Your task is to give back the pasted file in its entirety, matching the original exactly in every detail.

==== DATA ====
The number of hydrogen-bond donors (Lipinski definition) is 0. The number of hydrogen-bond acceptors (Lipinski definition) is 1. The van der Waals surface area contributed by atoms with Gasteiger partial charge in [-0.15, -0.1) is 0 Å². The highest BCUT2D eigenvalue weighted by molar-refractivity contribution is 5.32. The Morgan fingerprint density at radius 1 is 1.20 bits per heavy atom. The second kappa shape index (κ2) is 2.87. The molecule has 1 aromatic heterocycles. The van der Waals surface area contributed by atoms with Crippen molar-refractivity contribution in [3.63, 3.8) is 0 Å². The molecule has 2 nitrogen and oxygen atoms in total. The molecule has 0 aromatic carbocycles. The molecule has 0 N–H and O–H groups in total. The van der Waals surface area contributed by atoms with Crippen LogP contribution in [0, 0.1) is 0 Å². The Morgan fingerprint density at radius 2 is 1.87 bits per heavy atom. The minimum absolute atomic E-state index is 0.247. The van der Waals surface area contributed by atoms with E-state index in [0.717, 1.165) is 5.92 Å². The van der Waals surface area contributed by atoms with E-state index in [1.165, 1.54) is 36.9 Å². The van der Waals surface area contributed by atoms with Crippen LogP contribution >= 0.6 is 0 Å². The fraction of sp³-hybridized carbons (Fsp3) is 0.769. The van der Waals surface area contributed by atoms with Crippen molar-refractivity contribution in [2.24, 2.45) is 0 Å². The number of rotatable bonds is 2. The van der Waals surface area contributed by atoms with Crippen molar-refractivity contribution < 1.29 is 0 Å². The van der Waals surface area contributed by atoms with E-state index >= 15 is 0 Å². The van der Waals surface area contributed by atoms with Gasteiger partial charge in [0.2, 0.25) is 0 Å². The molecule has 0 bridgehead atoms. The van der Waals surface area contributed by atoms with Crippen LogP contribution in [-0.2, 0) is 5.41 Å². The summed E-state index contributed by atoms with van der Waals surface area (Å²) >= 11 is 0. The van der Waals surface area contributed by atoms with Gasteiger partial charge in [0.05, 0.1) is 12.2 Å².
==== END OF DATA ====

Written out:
The number of hydrogen-bond donors (Lipinski definition) is 0. The number of hydrogen-bond acceptors (Lipinski definition) is 1. The van der Waals surface area contributed by atoms with Gasteiger partial charge in [-0.15, -0.1) is 0 Å². The highest BCUT2D eigenvalue weighted by molar-refractivity contribution is 5.32. The Morgan fingerprint density at radius 1 is 1.20 bits per heavy atom. The second kappa shape index (κ2) is 2.87. The molecule has 1 aromatic heterocycles. The van der Waals surface area contributed by atoms with Crippen molar-refractivity contribution in [3.63, 3.8) is 0 Å². The molecule has 2 nitrogen and oxygen atoms in total. The molecule has 0 aromatic carbocycles. The molecule has 0 N–H and O–H groups in total. The van der Waals surface area contributed by atoms with Crippen LogP contribution in [0, 0.1) is 0 Å². The Morgan fingerprint density at radius 2 is 1.87 bits per heavy atom. The minimum absolute atomic E-state index is 0.247. The van der Waals surface area contributed by atoms with E-state index in [0.717, 1.165) is 5.92 Å². The van der Waals surface area contributed by atoms with E-state index in [1.165, 1.54) is 36.9 Å². The van der Waals surface area contributed by atoms with Crippen LogP contribution >= 0.6 is 0 Å². The fraction of sp³-hybridized carbons (Fsp3) is 0.769. The van der Waals surface area contributed by atoms with Crippen molar-refractivity contribution in [2.24, 2.45) is 0 Å². The number of rotatable bonds is 2. The van der Waals surface area contributed by atoms with Crippen molar-refractivity contribution < 1.29 is 0 Å². The van der Waals surface area contributed by atoms with E-state index >= 15 is 0 Å². The van der Waals surface area contributed by atoms with Gasteiger partial charge in [0.2, 0.25) is 0 Å². The molecule has 0 bridgehead atoms. The van der Waals surface area contributed by atoms with Crippen LogP contribution in [-0.2, 0) is 5.41 Å². The summed E-state index contributed by atoms with van der Waals surface area (Å²) >= 11 is 0. The van der Waals surface area contributed by atoms with Gasteiger partial charge in [0.05, 0.1) is 12.2 Å².